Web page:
Court rules affidavits in T. Denny Sanford investigation should be released
Sanford legal team argued it should have opportunity to redact
The affidavits that were used to obtain search warrants in a child pornography investigation into billionaire T. Denny Sanford must be made public, a unanimous South Dakota Supreme Court ruled Thursday.
The decision upholds a ruling from Judge James Power, the Minnehaha County judge who signed off on the warrants — the first of which was issued in December of 2019.
Four additional warrants were issued in March of 2020 as investigators sought to review electronic devices and accounts that Sanford owned.
The affidavits remained sealed under state law while the investigation was underway. But last May, the Attorney General’s Office notified Power that the investigation had been closed without prosecution. Sanford’s legal team had argued that his accounts had been hacked.
Power rule in June that the affidavits should be released. Sanford appealed to the Supreme Court.
Search warrant affidavits are written narratives describing the probable cause that exists for judges to consider when deciding whether to issue search warrants. Under state law, they can be sealed until a subject is indicted or a case is closed, as in Sanford’s case.
Sanford’s legal team argued that it should have an opportunity to inspect the affidavits prior to their public release in order to argue that sensitive information should be redacted. Power had already indicated that he would redact personal information including Social Security numbers and addresses.
The Supreme Court found that nothing in state law allows for such inspection by a subject of a search warrant.
“Moreover,” wrote Chief Justice Steven Jensen in the 5-0 opinion, “we find no abuse of discretion in the court’s decision to deny Sanford’s request to inspect the affidavits and participate in the redaction of personal information before unsealing the affidavits.”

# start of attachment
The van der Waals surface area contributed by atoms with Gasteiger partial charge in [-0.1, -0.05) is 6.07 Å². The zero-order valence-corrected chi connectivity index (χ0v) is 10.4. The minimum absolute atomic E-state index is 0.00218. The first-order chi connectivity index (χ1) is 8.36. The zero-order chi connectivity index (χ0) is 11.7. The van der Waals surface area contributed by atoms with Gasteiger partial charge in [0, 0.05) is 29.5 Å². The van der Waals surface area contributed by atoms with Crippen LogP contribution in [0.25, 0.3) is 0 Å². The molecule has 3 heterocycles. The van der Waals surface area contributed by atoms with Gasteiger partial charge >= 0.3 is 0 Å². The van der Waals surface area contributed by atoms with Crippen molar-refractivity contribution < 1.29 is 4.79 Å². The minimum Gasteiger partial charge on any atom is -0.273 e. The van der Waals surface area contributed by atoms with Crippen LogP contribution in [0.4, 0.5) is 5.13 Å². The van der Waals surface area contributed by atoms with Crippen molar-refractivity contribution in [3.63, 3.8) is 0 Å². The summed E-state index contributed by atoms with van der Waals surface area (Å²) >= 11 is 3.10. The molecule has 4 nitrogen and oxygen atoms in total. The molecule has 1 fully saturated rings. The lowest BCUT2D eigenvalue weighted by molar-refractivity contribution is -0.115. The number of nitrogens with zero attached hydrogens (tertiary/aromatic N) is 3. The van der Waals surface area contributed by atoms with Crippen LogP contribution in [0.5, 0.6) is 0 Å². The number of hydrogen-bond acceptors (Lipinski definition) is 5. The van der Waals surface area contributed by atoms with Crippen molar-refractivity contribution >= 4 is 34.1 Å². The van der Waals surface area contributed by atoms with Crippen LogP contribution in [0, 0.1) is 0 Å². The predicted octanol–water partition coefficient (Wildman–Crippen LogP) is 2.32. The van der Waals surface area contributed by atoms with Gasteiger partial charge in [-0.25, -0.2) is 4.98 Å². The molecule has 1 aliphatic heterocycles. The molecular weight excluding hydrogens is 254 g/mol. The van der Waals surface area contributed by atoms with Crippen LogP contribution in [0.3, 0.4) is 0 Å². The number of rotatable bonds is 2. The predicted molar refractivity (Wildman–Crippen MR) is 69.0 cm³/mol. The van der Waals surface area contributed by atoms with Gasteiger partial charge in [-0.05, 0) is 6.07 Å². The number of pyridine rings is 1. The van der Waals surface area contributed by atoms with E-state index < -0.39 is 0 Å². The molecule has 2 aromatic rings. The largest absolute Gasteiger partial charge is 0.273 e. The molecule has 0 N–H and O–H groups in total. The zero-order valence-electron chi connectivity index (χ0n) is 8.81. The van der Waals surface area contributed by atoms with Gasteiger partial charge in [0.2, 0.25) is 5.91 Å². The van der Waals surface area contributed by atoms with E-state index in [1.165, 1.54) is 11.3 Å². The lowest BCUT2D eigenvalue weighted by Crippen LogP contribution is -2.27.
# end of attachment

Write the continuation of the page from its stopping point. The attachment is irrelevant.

“In considering Sanford’s request to participate in the redaction process before unsealing the affidavits,” Jensen added, “the court determined that it was appropriate for the court, rather than Sanford, to redact any ‘personally identifying information,; such as ‘personal email addresses, home addresses, phone numbers, and birth dates.’ In doing so, the court aptly expressed concerns that allowing the parties to participate in the redaction process would further extend the litigation and unnecessarily delay the unsealing of the affidavits required by SDCL 23A-35-4.1.”
It was the second time that ProPublica and the Argus Leader had been to the Supreme Court in this case. Earlier, in a case known as Implicated Individual I, the media organizations had successfully persuaded the court that state law required the returns and warrants from search warrants be made public. Those returns revealed what accounts and devices investigators were searching.
But they did not disclose why they were being searched. That information is expected to be contained in the affidavits.
Jon Arneson, the lawyer who represented the Argus Leader, said Thursday he expects the affidavits to be made public after the time period elapses in which Sanford’s legal team can request a rehearing.
The South Dakota Attorney General’s Office also argued that the affidavits should be public. Current Attorney General Marty Jackley had been Sanford’s lawyer while in private practice.
Thursday’s decision came only three weeks after the court heard oral arguments in the case, which was dubbed Implicated Individual II
Sanford, 87, made his fortune as the founder of First Premier Bank.